“Yeah, that’s him,” he said. “But I’m worried. I haven’t seen him since we were brought below deck.  They lit him on fire, you know. He burned well. Hot and quick. Me, I was for smashing things. I destroyed rigging, stove in the sides of ships. I crashed through decks of men. And then, I would dance a nimble harmonic filigree, a razor-sharp hummingbird path around the changes of a jazz standard.
      “All our lives, we looked after each other, though he was the younger brother. Spent all our time together ever since we were kids in Tampa. Playing ball on the sidewalk. Riding bikes to the beach. Piano lessons. Sword fighting. Nat and me, buying candy. Chess on the porch with grandpa, cake with grandma. Corner store bullies. Maybe bullying some ourselves.  Pouring gasoline on the creek and lighting it on fire down in the ravine. But music. Always music. Four handed piano. School pep band. Jazz. Women. The church.
      “When I was first fired out the side of a ship, I looked up and there was Nat above the gunwale. Did you know that gunwales are sometimes called saxboards? I should make that the name of a song. So, there I was about to splinter the side of a ship, and I saw my little brother, Nat, watching out for me.  Just like when I went to record with Miles. ‘Cannonball,’ he said. ‘Go get ‘em, Cannonball.’ And I did.
      “But where is my little brother, now? Where are all those Nats, those other Cannonballs, peppering the sides of ships and crumpled amidst the broken bodies of the enemy?”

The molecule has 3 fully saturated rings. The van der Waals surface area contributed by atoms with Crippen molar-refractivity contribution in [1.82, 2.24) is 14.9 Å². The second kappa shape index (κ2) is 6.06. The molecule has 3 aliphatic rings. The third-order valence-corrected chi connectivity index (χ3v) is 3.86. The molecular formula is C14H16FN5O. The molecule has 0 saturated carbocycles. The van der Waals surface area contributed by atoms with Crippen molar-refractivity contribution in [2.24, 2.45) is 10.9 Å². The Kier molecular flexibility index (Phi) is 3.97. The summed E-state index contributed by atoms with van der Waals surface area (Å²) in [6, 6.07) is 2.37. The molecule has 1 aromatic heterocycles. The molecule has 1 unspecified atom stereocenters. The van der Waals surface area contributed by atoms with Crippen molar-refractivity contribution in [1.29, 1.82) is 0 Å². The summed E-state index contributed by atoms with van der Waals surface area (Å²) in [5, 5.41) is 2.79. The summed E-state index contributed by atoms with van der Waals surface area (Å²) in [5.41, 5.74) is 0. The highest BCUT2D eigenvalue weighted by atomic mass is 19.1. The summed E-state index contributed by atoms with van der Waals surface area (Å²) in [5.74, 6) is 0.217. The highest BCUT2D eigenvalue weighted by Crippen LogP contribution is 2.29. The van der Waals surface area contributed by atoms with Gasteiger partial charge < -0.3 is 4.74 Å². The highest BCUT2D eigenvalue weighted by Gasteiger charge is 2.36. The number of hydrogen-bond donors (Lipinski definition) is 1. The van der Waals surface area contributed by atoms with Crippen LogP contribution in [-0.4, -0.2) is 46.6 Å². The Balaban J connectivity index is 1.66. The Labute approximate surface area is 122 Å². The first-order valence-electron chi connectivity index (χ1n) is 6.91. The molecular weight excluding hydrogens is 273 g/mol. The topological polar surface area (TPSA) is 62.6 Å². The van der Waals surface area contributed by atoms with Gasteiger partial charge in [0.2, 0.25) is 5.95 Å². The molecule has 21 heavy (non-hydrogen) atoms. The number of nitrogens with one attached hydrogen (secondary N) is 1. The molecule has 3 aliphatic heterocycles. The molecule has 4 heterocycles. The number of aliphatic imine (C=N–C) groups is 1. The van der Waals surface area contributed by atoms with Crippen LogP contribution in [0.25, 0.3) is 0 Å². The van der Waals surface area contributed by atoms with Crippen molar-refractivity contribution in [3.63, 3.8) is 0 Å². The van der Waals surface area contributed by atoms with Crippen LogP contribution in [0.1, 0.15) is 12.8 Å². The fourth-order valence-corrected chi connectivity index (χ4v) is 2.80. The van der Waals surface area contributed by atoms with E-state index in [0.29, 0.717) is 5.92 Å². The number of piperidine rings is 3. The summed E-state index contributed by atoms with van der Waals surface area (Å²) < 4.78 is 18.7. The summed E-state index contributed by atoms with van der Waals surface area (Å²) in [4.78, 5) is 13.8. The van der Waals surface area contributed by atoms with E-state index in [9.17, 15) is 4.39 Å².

The night nurse came in then to change the dressing where my legs once connected to my body. “Nurse, nurse,” Cannonball called. “Nurse.”
      “Cannonball,” she said. “Don’t excite yourself. You need some rest.”
      “But, Nat—where’s Nat?” he said. “I need my brother, the corporeal plushness of his cornet, the deep soulful vitality of his songs. I need to know where Nat is?”
      In my life, both before and after I lost my legs, I have done many things that I have not been proud of.  I have done good things, yes, but I did something then that I often think about, often think about when I listen to the Cannonball Adderley Quintet, or the Miles Davis’s classic Kind of Blue album, the one where Coltrane and Adderley are the perfect healing ballast to Miles’s hurting hipster reticence and introverted only half-aware pain.
      “I am Nat,” I said. “Don’t you recognize me, brother?” I said, “Julian, it’s me. Nat.”
      Bishop to Queen 7. Check. “And what did he do then?” I asked. “Did he believe you?”
      He never said another word. He lay back and died.
      King to Bishop 1.
      “Yes,” he said. “When the nurse left, I reached over and took his wallet from the night table. I only found out then that he was the one who had taken off my legs.
       “But I have been able to live a good life.”
      “Because of what you did?”
      “Because of his legs. I took his legs and I used them. I stuck them on myself and I walked through the cities and I walked through the towns. I walked right into a lawyers’ office in New York City, and I got his royalties. And I walked out to the water and sat down on the pier. And I looked up at the stars and I looked up at the moon.  And I knew that because of Cannonball, everything would be all right.”
      Bishop takes Knight. Checkmate.
   


   

1 comment:

Nicholas Papaxanthos said...

This is great. A tribute to Cannonball, but also what it means to follow in the impossible footsteps of a jazz giant, give a standing ovation without legs. And Nat Adderley’s in there too! Thanks, Gary.